Shark species confirmed

Colin MacLean
Published on June 19, 2013
The dorsal fin and outline of a huge animal fishermen believe to be a basking shark. It was photographed off French River on P.E.I. Monday afternoon.
Submitted photo

FRENCH RIVER – Here’s one “mystery” solved.

The Journal Pioneer has confirmed that the huge animal caught on video by fishermen off French River on Monday is indeed a basking shark as suspected.

Warren Joyce, a fisheries technician with the Department of Fisheries and Oceans in Nova Scotia, took a look at the photo and video that were shot by lobster fishermen Jamie Gallant and Rickey Cole and said he is reasonably certain that animal is a basking shark.

Its size, coupled with its cavernous mouth (which can be seen from behind as being open on the video) give the animal away, said Joyce.

Not much is known about the species, he added, but they are seen occasionally by humans.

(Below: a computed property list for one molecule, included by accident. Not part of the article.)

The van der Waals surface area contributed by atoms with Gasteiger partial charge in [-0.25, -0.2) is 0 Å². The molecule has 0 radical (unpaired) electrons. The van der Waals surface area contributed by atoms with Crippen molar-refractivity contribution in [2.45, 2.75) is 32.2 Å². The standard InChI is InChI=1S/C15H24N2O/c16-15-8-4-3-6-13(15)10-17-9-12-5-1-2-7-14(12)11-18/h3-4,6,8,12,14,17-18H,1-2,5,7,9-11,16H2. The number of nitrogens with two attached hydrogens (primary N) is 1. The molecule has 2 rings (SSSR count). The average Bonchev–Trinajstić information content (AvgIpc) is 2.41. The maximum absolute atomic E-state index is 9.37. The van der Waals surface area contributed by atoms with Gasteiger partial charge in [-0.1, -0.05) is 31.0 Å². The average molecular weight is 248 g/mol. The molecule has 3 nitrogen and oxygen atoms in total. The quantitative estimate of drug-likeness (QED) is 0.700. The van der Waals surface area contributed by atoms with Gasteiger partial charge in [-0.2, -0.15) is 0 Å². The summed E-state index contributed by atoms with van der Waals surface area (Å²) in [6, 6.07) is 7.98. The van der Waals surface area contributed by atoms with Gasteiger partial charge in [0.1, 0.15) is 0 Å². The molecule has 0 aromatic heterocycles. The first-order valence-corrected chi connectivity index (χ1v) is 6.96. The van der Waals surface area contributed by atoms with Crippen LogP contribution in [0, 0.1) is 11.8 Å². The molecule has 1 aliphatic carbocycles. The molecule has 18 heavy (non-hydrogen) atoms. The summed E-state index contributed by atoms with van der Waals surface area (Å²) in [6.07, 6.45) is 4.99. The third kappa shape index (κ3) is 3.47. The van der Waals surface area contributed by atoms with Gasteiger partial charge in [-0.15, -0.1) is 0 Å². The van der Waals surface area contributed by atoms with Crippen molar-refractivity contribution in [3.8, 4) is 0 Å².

There are about a dozen sightings around the Maritimes every year, usually starting in mid-June; which is when the animals start making their way south towards their summer feeding grounds, he said.

“A lot of people, I guess just ‘cause of their large size, are quite alarmed by them. But they’re pretty gentle and docile – it’s great if you see one, just observe the view and enjoy it,” he said.

Joyce also noted a large white patch behind the dorsal fin on the animal in the video, which he said could be a scar left from a collision with a boat.

Basking sharks get their name because they spend a lot of time on the surface and appear to be “basking” in the sun.

But this puts them into sometimes deadly contact with boats.

“They’re usually pretty oblivious to anything on the surface, I guess because of their size. So quite often they do get hit,” he said.

Anyone who sees a basking shark is discouraged from getting in the water with it, he added, as even though they don’t attack humans, they are huge, wild, animals and should be treated with respect.

They’re also a species that is protected by national and international conservation treaties.

Prince Edward Island waters are home to a veriety of sharks besides the basking shark, including: blue sharks, porbeagle, mako as well as spiny dogfish.

One of the largest great white sharks ever caught was also nabbed off P.E.I. several decades ago.